Soft Comput (2017) 21:4917–4923
Non-intrusive quantiﬁcation of performance and its relationship
· André Pimenta
· Paulo Novais
Published online: 3 October 2016
© Springer-Verlag Berlin Heidelberg 2016
Abstract The number of jobs that takes place entirely or
partially in a computer is nowadays very signiﬁcant. These
workplaces, as many others, often offer the key ingredi-
ents for the emergence of stress and the performance drop
of its long-term effects: long hours sitting, sustained cog-
nitive effort, pressure from competitiveness, among others.
This has a toll on productivity and work quality, with sig-
niﬁcant costs for both organizations and workers. Moreover,
a tired workforce is generally more susceptible to negative
feelings and mood, which results in a negative environment.
This paper contributes to the current need for the develop-
ment of non-intrusive methods for monitoring and managing
worker performance in real time. We propose a framework
that assesses worker performance and a case study in which
this approach was validated. We also show the relationship
between performance and mood.
Keywords Worker performance · Mood ·
Statistical analysis · Distributed intelligence
Communicated by C. Analide.
Algoritmi Centre/Department of Informatics,
University of Minho, Braga, Portugal
CIICESI, ESTG, Polytechnic Institute of Porto, Porto,
We currently live in a society that moves at an unprecedented
pace. People need to ﬁnd a balance between work, family and
leisure, and doing so is increasingly harder (Kobayashi and
Demura 2006). In an attempt to achieve it, people stretch
their limits and their days, usually at the expense of rest and
relaxation time. This together with inadequate sleep patterns
is leading causes of fatigue.
Mental fatigue may not be felt immediately or may not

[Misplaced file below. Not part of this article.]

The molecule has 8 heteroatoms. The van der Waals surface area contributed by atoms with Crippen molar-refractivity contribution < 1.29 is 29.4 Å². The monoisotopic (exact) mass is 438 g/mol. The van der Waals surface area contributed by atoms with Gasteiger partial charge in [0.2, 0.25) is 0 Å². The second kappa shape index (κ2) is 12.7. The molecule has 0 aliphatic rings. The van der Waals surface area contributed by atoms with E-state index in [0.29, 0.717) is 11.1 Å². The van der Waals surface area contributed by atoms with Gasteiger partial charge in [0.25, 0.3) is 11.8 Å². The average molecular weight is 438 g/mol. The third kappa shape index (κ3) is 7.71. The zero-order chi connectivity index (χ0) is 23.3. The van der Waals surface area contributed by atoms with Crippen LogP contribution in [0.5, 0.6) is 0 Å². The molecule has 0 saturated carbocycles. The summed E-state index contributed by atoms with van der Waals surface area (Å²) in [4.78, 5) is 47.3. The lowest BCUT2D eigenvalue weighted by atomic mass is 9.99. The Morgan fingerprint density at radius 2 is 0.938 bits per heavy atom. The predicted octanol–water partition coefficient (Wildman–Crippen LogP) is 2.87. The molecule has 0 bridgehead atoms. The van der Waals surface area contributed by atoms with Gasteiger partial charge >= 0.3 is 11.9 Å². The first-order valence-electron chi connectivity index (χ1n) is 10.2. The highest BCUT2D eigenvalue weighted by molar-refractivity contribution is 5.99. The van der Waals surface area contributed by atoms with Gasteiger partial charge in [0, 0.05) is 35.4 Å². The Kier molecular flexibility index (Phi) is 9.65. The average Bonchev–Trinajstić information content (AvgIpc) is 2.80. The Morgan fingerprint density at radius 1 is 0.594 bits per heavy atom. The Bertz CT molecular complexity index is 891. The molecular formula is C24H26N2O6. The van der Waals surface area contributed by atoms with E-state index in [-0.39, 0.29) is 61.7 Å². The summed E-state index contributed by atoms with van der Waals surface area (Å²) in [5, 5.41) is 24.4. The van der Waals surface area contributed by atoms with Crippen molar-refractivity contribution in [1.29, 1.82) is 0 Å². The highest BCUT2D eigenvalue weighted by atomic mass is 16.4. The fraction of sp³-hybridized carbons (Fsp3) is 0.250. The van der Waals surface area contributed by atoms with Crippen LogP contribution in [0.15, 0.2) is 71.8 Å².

even be felt at all, but it has effects at many different levels,
including health, performance, decision-making and even
safety. These effects are often visible in students preparing
for examinations, ofﬁce or industrial workers, healthcare pro-
fessionals, drivers, pilots or military personnel. Fatigue may
even put people working in safety-sensitive jobs at risk, and
any mistake on their part can lead to loss of lives (Tucker
2003; Jaber and Neumann 2010).
Mental fatigue can be seen as a state that involves a number
of effects on a set of cognitive, emotional and motivational
skills and usually results in overall discomfort, as well as the
emergence of performance limitations (Perelli 1980). Some
of these limitations imply that a tired person is often less
willing to engage in tasks of effort, or perform the task of a
conditioned form, well below their normal capacity (Lorist
et al. 2000). Thus, mental fatigue may be characterized by
a perception of a lack of mental energy. Persons who are
affected by mental fatigue may feel like they have less energy
than usual and are unusually tired and lethargic. Excessive
activity and stimulation of the brain can cause a person to
feel mentally exhausted, and the feeling is similar to what the
body feels when a person is physically fatigued (Williamson
et al. 2005).
Fatigue effects may occur at any moment and they may
persist from only a few hours to several consecutive days.